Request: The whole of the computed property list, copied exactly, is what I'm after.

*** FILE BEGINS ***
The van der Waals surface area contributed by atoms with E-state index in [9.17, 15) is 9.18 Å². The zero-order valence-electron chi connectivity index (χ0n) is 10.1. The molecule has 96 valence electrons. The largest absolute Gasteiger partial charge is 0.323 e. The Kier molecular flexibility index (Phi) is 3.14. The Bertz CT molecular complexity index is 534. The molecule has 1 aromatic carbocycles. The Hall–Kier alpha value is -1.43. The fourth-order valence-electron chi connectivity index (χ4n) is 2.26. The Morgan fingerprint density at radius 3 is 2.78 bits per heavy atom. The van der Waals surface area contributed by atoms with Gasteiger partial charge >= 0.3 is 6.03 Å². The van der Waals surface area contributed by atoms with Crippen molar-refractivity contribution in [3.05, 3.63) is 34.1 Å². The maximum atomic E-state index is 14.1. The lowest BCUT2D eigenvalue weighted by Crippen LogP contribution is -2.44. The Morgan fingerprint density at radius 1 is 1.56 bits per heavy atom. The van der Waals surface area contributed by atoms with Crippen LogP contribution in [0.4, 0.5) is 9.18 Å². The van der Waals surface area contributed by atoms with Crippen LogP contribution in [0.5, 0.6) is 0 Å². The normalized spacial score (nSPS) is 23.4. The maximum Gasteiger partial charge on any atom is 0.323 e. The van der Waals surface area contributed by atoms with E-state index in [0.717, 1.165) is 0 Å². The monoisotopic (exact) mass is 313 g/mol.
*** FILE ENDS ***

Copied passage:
The van der Waals surface area contributed by atoms with E-state index in [9.17, 15) is 9.18 Å². The zero-order valence-electron chi connectivity index (χ0n) is 10.1. The molecule has 96 valence electrons. The largest absolute Gasteiger partial charge is 0.323 e. The Kier molecular flexibility index (Phi) is 3.14. The Bertz CT molecular complexity index is 534. The molecule has 1 aromatic carbocycles. The Hall–Kier alpha value is -1.43. The fourth-order valence-electron chi connectivity index (χ4n) is 2.26. The Morgan fingerprint density at radius 3 is 2.78 bits per heavy atom. The van der Waals surface area contributed by atoms with Gasteiger partial charge >= 0.3 is 6.03 Å². The van der Waals surface area contributed by atoms with Crippen molar-refractivity contribution in [3.05, 3.63) is 34.1 Å². The maximum atomic E-state index is 14.1. The lowest BCUT2D eigenvalue weighted by Crippen LogP contribution is -2.44. The Morgan fingerprint density at radius 1 is 1.56 bits per heavy atom. The van der Waals surface area contributed by atoms with Crippen LogP contribution in [0.4, 0.5) is 9.18 Å². The van der Waals surface area contributed by atoms with Crippen LogP contribution in [0.5, 0.6) is 0 Å². The normalized spacial score (nSPS) is 23.4. The maximum Gasteiger partial charge on any atom is 0.323 e. The van der Waals surface area contributed by atoms with E-state index in [0.717, 1.165) is 0 Å². The monoisotopic (exact) mass is 313 g/mol.